icon bookmark-bicon bookmarkicon cameraicon checkicon chevron downicon chevron lefticon chevron righticon chevron upicon closeicon v-compressicon downloadicon editicon v-expandicon fbicon fileicon filtericon flag ruicon full chevron downicon full chevron lefticon full chevron righticon full chevron upicon gpicon insicon mailicon moveicon-musicicon mutedicon nomutedicon okicon v-pauseicon v-playicon searchicon shareicon sign inicon sign upicon stepbackicon stepforicon swipe downicon tagicon tagsicon tgicon trashicon twicon vkicon yticon wticon fm
19 Apr, 2007 08:13

Russia ready to import premium fuel

Russia ready to import premium fuel

The Russian market is now open to foreign fuel producers after the abolition of 5% import duties on petrol. Currently there is little imported fuel on the market, but that may change, although analysts say there are other factors to watch out for.

Sales of foreign cars in Russia are booming – flooding roads with Nissans, Toyotas and BMWs. But several months after buying expensive cars happy owners face the verdict of their car mechanics – low quality fuel damages the engine. For them imported fuel – of a higher price but better quality – may be a solution.

“Russia produces a very small amount of premium fuel. Oil companies simply do not invest in refineries. It’s more profitable for them to produce fuel oil for example and export it. It requires 1 billion dollars to build a refinery and  it takes a long time before the  project pays back,” Mikhail Armyakov, the Chief analyst of the Arbat Capital Group, said.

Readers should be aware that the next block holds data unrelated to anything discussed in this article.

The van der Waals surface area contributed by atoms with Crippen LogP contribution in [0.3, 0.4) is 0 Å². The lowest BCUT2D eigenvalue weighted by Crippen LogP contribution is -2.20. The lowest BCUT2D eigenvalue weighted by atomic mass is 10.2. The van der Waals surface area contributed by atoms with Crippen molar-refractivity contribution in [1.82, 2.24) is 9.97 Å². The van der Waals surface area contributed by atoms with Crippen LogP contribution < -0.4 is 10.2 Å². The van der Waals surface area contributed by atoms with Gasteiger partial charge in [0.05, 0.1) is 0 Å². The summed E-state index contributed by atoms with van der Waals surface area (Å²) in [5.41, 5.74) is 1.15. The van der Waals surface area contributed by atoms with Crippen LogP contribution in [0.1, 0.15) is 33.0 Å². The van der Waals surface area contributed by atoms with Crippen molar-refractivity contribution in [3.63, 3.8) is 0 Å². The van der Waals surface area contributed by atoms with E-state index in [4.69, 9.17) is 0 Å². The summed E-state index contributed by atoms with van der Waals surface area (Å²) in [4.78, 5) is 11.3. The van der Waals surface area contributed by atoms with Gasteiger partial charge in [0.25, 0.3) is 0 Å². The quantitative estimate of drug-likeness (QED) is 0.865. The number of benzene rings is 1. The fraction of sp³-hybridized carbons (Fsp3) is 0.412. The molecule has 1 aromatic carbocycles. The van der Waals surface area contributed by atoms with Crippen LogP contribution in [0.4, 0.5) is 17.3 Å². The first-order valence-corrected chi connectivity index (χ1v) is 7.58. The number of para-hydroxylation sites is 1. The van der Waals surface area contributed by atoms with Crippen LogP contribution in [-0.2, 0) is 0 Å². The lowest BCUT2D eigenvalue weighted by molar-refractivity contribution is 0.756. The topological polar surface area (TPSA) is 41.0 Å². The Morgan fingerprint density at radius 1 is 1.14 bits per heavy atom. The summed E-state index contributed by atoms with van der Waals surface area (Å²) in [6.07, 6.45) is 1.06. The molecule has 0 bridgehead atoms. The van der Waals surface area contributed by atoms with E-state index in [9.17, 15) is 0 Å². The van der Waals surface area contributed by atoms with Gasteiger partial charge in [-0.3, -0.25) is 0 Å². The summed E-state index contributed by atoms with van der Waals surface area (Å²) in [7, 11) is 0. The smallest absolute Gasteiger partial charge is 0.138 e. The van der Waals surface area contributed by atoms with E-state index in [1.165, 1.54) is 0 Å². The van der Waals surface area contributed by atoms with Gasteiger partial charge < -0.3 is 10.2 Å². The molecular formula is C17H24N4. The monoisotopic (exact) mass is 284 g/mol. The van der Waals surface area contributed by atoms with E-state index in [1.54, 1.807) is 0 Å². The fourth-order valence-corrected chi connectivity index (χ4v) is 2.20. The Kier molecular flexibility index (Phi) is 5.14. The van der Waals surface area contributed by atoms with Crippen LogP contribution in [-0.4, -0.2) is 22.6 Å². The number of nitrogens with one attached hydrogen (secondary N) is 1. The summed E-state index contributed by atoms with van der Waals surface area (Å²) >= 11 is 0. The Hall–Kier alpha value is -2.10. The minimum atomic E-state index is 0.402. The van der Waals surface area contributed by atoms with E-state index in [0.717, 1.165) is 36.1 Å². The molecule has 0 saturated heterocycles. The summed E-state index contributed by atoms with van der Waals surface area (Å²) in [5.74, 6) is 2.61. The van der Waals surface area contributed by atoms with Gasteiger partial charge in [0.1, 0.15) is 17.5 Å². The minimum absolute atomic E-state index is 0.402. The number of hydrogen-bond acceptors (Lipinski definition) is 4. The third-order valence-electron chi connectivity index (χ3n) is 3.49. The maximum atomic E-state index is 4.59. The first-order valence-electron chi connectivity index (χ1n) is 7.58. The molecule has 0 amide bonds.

Russian producers often refine their oil abroad and then bring back the fuel to the domestic market. Now, after the government abolished the 5% import duty, it will be even cheaper to do. Market watchers say Russian refiners will be under pressure to raise the quality of their output.

“Domestic oil producers will reduce the volume they supply to Russian refineries and redirect it to the foreign ones. Thus domestic plants will face a deficit in crude oil. To bring volumes back they will have to improve the quality of the refining,”  Mr Armyakov said.

Now there are only two companies that export fuel to Russia – Finnish Neste Oil and Norwegian Statoil. But new regulations and growing demand for premium fuel may bring new players on the market and force the existing ones to invest in order to compete.